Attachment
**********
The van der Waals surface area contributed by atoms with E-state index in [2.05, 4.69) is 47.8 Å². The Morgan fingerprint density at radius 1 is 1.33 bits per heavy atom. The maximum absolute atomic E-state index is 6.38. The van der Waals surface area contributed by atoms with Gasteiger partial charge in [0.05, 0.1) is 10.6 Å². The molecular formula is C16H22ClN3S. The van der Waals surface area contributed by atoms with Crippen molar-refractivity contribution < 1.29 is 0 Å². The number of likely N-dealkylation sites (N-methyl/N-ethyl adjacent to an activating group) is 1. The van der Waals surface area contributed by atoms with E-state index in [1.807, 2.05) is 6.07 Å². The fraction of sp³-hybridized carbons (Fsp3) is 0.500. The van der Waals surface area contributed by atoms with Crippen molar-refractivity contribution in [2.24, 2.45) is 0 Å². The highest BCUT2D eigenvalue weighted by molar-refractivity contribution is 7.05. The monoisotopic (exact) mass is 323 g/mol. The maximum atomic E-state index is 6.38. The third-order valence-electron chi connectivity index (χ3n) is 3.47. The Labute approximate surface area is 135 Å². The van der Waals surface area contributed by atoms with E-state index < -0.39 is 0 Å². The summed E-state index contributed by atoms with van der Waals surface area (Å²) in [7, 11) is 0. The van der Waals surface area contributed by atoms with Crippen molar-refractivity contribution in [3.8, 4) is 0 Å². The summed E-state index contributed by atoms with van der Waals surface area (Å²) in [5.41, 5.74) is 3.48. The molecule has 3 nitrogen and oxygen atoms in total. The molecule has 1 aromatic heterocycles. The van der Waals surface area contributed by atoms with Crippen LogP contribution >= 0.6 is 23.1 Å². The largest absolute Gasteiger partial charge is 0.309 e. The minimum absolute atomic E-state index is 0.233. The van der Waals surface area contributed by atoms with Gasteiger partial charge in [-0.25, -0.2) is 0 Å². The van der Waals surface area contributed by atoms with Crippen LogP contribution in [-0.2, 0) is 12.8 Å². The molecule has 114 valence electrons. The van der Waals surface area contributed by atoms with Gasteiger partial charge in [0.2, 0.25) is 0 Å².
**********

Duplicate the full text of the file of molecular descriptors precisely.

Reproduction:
The van der Waals surface area contributed by atoms with E-state index in [2.05, 4.69) is 47.8 Å². The Morgan fingerprint density at radius 1 is 1.33 bits per heavy atom. The maximum absolute atomic E-state index is 6.38. The van der Waals surface area contributed by atoms with Gasteiger partial charge in [0.05, 0.1) is 10.6 Å². The molecular formula is C16H22ClN3S. The van der Waals surface area contributed by atoms with Crippen molar-refractivity contribution < 1.29 is 0 Å². The number of likely N-dealkylation sites (N-methyl/N-ethyl adjacent to an activating group) is 1. The van der Waals surface area contributed by atoms with E-state index in [1.807, 2.05) is 6.07 Å². The fraction of sp³-hybridized carbons (Fsp3) is 0.500. The van der Waals surface area contributed by atoms with Crippen molar-refractivity contribution in [2.24, 2.45) is 0 Å². The highest BCUT2D eigenvalue weighted by molar-refractivity contribution is 7.05. The monoisotopic (exact) mass is 323 g/mol. The maximum atomic E-state index is 6.38. The third-order valence-electron chi connectivity index (χ3n) is 3.47. The Labute approximate surface area is 135 Å². The van der Waals surface area contributed by atoms with E-state index < -0.39 is 0 Å². The summed E-state index contributed by atoms with van der Waals surface area (Å²) in [7, 11) is 0. The van der Waals surface area contributed by atoms with Crippen molar-refractivity contribution in [3.8, 4) is 0 Å². The summed E-state index contributed by atoms with van der Waals surface area (Å²) in [5.41, 5.74) is 3.48. The molecule has 3 nitrogen and oxygen atoms in total. The molecule has 1 aromatic heterocycles. The van der Waals surface area contributed by atoms with Crippen LogP contribution >= 0.6 is 23.1 Å². The largest absolute Gasteiger partial charge is 0.309 e. The minimum absolute atomic E-state index is 0.233. The van der Waals surface area contributed by atoms with Gasteiger partial charge in [-0.25, -0.2) is 0 Å². The van der Waals surface area contributed by atoms with Crippen LogP contribution in [-0.2, 0) is 12.8 Å². The molecule has 114 valence electrons. The van der Waals surface area contributed by atoms with Gasteiger partial charge in [0.2, 0.25) is 0 Å².